So I don't claim to be any sort of pro, and you can see by my time I'm not the fastest of marathon finishers... but for my own sake more than anything I wanted to jot down my top ten marathon training tips, little lessons I learned along the way that I hope may help you out if you're considering taking on the challenge.

1.  Commit.  Choose a race, sign up, and tell people you're doing it.  But most importantly tell yourself you're doing it.  
2.  Get yourself some kit you feel excited to wear.  I'm not saying throw money at kit but I would recommend at least getting some technology to track your time, distance and pace.  I just used the free Nike+ app on my iphone which isn't 100% reliable every single time, I must say, but generally was a nice motivation to track my distance each month, watch my improvements and really rack up the miles.  It also allows you to brag about your progress on social media which can be both good and bad (bad for lazy people who are secretly envious of your unwavering enthusiasm and braggery) and get used to runkeeping technology without having to spend bucketloads on a fancy garmin before you are ready for one.  
3.  Protein.  And kale.  Also, spirulina.  
4.  Stretch.  No really.  Before your runs, but more importantly after your runs.  Stretch everything. And then stretch some more.  Trust me on this one - you'll save some money at the physio. If you can, invest in a foam roller.  I got mine on amazon for about £8 and until I had issues with my IT band didn't realise how good it was.  Now I don't know how anyone can run long distance and not have a foam roller.  
5.  Put some money aside for when you didn't listen to me about the stretching and have to go and see a physio to get a sports massage on your really tight hamstrings.  I went to a physio three times over the course of my training and she was great - I paid £35 per session which compared to other places is really reasonable.  Don't pay more than that if you can. Also, don't keep running through an injury. 
6.  Try and train with someone else who has run a marathon before.  They know what's what. 
7.  Take a recovery day if you need one, and try not to feel guilty about it.  Your next run will just be stronger as your legs will have gotten more powerful and had time to rest.  
9.  You need water but you also need electrolytes.  Potassium is good for this.  Avocados, spinach, yoghurt, fish, beans, sweet potato, bananas, mushrooms. They are all good sources.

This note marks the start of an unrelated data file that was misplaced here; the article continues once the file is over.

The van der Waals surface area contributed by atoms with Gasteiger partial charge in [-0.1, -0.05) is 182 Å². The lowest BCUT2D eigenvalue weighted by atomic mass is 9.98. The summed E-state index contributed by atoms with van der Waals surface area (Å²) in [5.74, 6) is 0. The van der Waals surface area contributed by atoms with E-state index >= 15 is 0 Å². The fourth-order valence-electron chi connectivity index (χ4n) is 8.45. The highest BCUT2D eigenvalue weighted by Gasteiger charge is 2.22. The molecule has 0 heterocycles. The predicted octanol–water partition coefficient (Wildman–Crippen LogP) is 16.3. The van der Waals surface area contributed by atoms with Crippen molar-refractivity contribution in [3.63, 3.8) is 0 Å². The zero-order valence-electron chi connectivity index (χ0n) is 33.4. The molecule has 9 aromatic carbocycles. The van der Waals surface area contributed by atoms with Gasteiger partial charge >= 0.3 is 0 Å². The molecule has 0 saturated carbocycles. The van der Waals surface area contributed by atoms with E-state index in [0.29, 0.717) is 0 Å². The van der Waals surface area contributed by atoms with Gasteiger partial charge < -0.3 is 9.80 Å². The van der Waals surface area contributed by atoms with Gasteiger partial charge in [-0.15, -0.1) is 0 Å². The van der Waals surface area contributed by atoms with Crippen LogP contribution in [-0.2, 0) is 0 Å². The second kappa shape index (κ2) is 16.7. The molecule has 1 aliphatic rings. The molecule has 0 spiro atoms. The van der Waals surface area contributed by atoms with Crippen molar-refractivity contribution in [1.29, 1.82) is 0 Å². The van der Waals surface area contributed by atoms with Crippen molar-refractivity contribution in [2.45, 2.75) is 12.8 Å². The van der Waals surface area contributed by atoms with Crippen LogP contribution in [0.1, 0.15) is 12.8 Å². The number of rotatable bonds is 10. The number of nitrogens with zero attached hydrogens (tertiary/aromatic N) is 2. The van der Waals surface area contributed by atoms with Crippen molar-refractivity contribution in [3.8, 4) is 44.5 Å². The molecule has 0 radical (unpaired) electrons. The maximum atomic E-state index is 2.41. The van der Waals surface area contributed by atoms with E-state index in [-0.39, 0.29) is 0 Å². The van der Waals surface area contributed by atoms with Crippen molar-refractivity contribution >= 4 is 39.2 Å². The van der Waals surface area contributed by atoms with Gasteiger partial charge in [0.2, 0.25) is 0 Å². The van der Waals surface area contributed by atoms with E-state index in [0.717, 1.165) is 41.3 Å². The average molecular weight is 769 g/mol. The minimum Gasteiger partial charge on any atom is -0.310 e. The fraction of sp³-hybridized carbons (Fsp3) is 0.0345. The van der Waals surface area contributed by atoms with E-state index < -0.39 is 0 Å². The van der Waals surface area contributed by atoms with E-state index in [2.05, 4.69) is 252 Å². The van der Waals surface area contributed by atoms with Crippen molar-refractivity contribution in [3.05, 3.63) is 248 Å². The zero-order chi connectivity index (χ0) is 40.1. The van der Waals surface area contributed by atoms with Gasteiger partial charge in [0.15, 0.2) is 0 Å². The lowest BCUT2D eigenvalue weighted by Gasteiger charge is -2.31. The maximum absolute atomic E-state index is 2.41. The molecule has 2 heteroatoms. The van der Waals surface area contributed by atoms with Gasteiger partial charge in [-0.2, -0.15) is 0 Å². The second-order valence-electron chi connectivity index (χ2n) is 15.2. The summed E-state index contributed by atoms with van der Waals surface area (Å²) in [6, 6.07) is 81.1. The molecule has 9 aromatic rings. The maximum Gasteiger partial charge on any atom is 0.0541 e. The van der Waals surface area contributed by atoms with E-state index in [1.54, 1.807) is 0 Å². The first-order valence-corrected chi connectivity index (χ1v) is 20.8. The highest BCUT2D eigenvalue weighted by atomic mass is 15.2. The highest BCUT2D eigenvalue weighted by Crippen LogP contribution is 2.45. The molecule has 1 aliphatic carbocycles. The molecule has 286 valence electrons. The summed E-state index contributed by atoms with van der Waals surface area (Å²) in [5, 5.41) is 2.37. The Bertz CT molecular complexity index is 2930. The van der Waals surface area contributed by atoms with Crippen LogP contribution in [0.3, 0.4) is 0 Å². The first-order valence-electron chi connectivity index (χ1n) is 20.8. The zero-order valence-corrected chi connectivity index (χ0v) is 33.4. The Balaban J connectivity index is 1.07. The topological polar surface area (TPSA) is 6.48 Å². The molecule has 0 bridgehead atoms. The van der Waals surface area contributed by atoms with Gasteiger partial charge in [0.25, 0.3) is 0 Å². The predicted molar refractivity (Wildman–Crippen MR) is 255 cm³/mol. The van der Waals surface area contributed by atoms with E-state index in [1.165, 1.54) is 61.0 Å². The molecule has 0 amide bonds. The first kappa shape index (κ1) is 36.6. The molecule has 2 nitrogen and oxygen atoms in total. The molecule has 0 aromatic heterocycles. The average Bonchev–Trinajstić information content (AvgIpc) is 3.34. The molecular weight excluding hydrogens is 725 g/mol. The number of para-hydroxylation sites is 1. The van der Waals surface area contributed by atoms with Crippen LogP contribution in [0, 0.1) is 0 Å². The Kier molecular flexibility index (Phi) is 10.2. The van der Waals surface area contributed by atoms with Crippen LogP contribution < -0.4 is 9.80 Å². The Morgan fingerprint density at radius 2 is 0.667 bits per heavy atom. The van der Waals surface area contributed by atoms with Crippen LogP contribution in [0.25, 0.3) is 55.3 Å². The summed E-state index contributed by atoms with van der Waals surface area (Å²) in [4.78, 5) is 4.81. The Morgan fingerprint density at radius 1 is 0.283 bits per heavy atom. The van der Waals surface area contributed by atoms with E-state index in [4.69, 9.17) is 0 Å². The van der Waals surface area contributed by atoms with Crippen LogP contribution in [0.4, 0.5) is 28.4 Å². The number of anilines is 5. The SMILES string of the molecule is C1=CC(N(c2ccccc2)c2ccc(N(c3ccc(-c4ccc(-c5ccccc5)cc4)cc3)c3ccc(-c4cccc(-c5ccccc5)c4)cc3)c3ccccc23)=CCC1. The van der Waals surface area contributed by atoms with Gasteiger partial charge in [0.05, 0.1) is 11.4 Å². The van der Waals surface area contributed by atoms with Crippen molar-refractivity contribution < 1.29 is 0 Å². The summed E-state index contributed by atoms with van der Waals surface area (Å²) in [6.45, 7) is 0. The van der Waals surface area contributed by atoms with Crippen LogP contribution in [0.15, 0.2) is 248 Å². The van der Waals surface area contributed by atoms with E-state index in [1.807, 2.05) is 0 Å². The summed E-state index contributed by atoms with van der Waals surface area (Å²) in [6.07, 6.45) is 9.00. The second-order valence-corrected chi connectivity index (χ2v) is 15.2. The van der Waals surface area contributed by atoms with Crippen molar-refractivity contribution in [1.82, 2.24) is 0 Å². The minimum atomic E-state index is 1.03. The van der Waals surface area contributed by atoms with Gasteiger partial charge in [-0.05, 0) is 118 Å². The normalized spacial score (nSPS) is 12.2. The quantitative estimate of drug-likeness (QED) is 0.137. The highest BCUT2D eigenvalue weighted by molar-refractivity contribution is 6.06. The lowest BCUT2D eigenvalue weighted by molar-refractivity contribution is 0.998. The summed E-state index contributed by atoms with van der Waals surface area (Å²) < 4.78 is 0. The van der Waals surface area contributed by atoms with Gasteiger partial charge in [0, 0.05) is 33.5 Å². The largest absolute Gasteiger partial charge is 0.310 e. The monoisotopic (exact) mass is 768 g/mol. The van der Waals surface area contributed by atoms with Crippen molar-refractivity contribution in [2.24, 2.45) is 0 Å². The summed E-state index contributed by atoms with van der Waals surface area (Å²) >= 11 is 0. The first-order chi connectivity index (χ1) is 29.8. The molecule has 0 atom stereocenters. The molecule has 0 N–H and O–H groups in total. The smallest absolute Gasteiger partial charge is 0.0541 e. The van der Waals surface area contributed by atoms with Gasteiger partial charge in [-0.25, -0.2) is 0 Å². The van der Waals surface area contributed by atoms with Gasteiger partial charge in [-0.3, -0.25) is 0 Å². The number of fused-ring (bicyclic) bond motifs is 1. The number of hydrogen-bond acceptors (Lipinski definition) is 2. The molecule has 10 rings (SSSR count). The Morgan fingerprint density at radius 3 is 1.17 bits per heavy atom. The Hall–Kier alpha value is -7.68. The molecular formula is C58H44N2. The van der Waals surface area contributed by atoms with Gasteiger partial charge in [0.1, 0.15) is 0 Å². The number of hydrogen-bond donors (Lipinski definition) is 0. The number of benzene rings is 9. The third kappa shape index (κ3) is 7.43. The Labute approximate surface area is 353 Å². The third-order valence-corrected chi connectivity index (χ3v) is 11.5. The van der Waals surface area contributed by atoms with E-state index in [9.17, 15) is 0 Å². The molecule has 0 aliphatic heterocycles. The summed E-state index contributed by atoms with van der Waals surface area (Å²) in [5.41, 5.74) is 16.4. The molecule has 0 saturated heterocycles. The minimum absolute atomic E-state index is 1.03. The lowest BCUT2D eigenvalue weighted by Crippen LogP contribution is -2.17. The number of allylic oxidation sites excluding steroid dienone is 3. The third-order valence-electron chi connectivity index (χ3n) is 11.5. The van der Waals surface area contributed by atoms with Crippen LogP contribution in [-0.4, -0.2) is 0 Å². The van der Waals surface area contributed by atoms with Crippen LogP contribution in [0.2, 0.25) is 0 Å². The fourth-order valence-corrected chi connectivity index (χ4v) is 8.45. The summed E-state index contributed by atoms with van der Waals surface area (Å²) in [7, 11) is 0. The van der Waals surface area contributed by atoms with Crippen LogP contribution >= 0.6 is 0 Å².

10.  Love it.  Like anything in life, you get out of it what you put in - so if you put bad vibes in and negative thinking, you will fear the race.  Enjoy it and enjoy the hard work and effort you're putting in. Think of crossing that finish line! 

Now, which Autumn marathon to sign up for? Any recommendations? 

Wednesday, April 10, 2013

I'm gonna get married!

I KNOW you're dying to hear about my marathon! Well I'm going to make you wait just a bit longer until my life is back in some sort of recognisably normal state.  At the moment, I'm kind of flying through the clouds with rainbows and hearts and some sparkly lightning bolts flashing around.  I'm not on drugs, no, but I did get proposed to by my best friend in the whole world.  And I'm just being a total girl and soaking up all of the loveliness of it all.  

Flow magazine is all about the bearded men

My pocket manfriends were featured in the first International issue of Flow magazine! How awesome.  They also appeared in the Dutch version of Flow, back in June 2012.  The ladies at the magazine clearly have very good taste in men :)

Wednesday, April 3, 2013

Home sweet home

Tomorrow I'm catching a flight to Paris for a few days.  I know that after running 26.2 miles on Sunday, coming home will be more wonderful than ever.  I'll see you when I get back, I've got a marathon to run!
(PS: custom house portrait commission I did in December. You can order these through my etsy shop.)